Sri Lanka, Hawaii sites get world heritage status
Sri Lanka's central highlands and a protected marine area in Hawaii, the only habitats of several endangered plant and animal species, have been added to UNESCO's list of World Heritage sites, the U.N. body said on Saturday.
Sri Lanka's central highlands were deemed of prime importance because of the pristine forests that are home to the Sri Lanka leopard and other rare animal and plant life.
The Hawaiian marine site, known as Papahanaumokuakea, is the habitat of the endangered Hawaiian Monk seal and rare birds. The site encompasses about 140,000 square miles of the Pacific Ocean. Its isolated reef ecosystems are dominated by top predators like sharks. "This feature has been lost from most other island environments due to human activity," said Tim Badman, a top adviser at the International Union for the Conservation of Nature.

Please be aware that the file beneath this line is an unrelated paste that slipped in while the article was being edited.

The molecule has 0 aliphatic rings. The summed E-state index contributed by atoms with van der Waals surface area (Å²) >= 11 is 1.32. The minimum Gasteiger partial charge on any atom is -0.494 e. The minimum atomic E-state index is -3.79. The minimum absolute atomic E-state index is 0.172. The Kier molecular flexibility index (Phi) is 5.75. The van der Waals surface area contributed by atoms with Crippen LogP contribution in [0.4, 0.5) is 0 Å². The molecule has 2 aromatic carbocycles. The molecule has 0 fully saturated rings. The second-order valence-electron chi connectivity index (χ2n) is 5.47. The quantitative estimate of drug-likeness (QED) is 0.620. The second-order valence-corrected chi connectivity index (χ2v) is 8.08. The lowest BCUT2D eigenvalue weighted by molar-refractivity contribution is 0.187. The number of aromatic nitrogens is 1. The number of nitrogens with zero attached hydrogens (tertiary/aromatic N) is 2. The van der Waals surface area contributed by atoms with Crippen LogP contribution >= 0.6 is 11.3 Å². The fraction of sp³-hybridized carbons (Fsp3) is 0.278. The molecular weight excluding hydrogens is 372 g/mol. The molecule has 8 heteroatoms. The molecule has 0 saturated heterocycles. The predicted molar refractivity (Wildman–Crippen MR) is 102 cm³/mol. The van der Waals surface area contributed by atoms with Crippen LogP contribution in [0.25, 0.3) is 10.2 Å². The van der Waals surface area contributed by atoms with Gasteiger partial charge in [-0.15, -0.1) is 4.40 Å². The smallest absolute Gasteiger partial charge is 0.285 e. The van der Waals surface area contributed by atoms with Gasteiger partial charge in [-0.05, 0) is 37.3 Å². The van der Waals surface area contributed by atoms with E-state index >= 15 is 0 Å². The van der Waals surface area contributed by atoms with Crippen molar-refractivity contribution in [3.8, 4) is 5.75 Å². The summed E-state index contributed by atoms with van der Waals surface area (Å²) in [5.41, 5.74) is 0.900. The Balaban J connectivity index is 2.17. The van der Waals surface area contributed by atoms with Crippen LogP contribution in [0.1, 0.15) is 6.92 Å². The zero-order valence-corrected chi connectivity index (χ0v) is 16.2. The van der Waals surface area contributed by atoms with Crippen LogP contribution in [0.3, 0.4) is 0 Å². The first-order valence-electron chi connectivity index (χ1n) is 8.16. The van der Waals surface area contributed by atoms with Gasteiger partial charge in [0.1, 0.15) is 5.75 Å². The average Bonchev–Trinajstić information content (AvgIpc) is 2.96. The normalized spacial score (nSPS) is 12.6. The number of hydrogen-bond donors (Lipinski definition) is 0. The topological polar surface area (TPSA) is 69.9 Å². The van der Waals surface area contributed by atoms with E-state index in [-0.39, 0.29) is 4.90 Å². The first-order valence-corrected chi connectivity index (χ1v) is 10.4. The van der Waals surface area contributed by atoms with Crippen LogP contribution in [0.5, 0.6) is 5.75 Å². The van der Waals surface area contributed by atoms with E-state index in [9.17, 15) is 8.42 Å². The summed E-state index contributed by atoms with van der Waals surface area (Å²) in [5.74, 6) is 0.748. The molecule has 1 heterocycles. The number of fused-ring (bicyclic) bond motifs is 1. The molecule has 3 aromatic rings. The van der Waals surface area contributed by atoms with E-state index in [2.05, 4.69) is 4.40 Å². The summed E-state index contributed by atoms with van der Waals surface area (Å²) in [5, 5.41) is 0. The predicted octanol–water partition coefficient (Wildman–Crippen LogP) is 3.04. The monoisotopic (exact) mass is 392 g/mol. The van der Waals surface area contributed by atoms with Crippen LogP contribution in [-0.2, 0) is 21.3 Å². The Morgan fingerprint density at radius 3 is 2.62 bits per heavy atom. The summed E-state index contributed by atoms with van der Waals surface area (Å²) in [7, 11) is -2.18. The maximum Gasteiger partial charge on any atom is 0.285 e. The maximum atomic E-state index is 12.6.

Badman's group is the advisory body to UNESCO's World Heritage Committee and makes recommendations to the committee based on its field research at the sites.
The UNESCO committee is meeting in Brazil's capital, Brasilia.
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